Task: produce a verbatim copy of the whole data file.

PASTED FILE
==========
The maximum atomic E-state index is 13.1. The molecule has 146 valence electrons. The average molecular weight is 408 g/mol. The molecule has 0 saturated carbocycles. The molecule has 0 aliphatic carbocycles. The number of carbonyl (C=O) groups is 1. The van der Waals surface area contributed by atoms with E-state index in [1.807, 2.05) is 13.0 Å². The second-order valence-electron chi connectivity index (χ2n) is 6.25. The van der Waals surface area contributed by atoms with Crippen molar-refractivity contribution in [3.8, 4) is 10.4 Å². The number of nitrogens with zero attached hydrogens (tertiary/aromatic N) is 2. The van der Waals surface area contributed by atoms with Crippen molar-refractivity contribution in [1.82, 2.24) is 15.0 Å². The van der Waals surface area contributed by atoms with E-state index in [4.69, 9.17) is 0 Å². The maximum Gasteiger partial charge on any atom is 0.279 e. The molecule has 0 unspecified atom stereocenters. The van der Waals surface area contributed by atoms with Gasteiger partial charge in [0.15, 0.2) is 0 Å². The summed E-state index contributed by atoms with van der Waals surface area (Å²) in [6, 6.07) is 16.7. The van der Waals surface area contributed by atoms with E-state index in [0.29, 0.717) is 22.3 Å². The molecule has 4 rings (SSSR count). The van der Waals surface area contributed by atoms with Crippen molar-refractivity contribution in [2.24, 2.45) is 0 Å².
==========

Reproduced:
The maximum atomic E-state index is 13.1. The molecule has 146 valence electrons. The average molecular weight is 408 g/mol. The molecule has 0 saturated carbocycles. The molecule has 0 aliphatic carbocycles. The number of carbonyl (C=O) groups is 1. The van der Waals surface area contributed by atoms with E-state index in [1.807, 2.05) is 13.0 Å². The second-order valence-electron chi connectivity index (χ2n) is 6.25. The van der Waals surface area contributed by atoms with Crippen molar-refractivity contribution in [3.8, 4) is 10.4 Å². The number of nitrogens with zero attached hydrogens (tertiary/aromatic N) is 2. The van der Waals surface area contributed by atoms with Crippen molar-refractivity contribution in [1.82, 2.24) is 15.0 Å². The van der Waals surface area contributed by atoms with E-state index in [4.69, 9.17) is 0 Å². The maximum Gasteiger partial charge on any atom is 0.279 e. The molecule has 0 unspecified atom stereocenters. The van der Waals surface area contributed by atoms with Gasteiger partial charge in [0.15, 0.2) is 0 Å². The summed E-state index contributed by atoms with van der Waals surface area (Å²) in [6, 6.07) is 16.7. The van der Waals surface area contributed by atoms with E-state index in [0.29, 0.717) is 22.3 Å². The molecule has 4 rings (SSSR count). The van der Waals surface area contributed by atoms with Crippen molar-refractivity contribution in [2.24, 2.45) is 0 Å².